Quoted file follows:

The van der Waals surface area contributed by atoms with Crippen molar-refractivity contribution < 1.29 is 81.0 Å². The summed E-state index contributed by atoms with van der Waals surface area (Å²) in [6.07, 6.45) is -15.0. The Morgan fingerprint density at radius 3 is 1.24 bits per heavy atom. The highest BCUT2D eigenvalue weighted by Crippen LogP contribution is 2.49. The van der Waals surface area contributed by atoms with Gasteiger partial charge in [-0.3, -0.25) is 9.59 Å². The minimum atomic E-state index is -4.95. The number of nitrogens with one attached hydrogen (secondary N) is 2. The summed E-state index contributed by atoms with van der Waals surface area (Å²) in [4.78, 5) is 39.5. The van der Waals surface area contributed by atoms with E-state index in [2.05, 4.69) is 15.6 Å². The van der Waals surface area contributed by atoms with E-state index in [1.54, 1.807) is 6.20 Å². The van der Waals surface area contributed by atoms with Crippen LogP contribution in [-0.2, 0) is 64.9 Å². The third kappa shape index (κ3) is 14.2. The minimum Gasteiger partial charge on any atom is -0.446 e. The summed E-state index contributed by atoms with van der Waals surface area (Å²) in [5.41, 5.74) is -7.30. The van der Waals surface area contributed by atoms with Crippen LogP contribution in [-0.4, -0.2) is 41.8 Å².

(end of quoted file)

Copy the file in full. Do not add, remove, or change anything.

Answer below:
The van der Waals surface area contributed by atoms with Crippen molar-refractivity contribution < 1.29 is 81.0 Å². The summed E-state index contributed by atoms with van der Waals surface area (Å²) in [6.07, 6.45) is -15.0. The Morgan fingerprint density at radius 3 is 1.24 bits per heavy atom. The highest BCUT2D eigenvalue weighted by Crippen LogP contribution is 2.49. The van der Waals surface area contributed by atoms with Gasteiger partial charge in [-0.3, -0.25) is 9.59 Å². The minimum atomic E-state index is -4.95. The number of nitrogens with one attached hydrogen (secondary N) is 2. The summed E-state index contributed by atoms with van der Waals surface area (Å²) in [4.78, 5) is 39.5. The van der Waals surface area contributed by atoms with E-state index in [2.05, 4.69) is 15.6 Å². The van der Waals surface area contributed by atoms with E-state index in [1.54, 1.807) is 6.20 Å². The van der Waals surface area contributed by atoms with Crippen LogP contribution in [-0.2, 0) is 64.9 Å². The third kappa shape index (κ3) is 14.2. The minimum Gasteiger partial charge on any atom is -0.446 e. The summed E-state index contributed by atoms with van der Waals surface area (Å²) in [5.41, 5.74) is -7.30. The van der Waals surface area contributed by atoms with Crippen LogP contribution in [-0.4, -0.2) is 41.8 Å².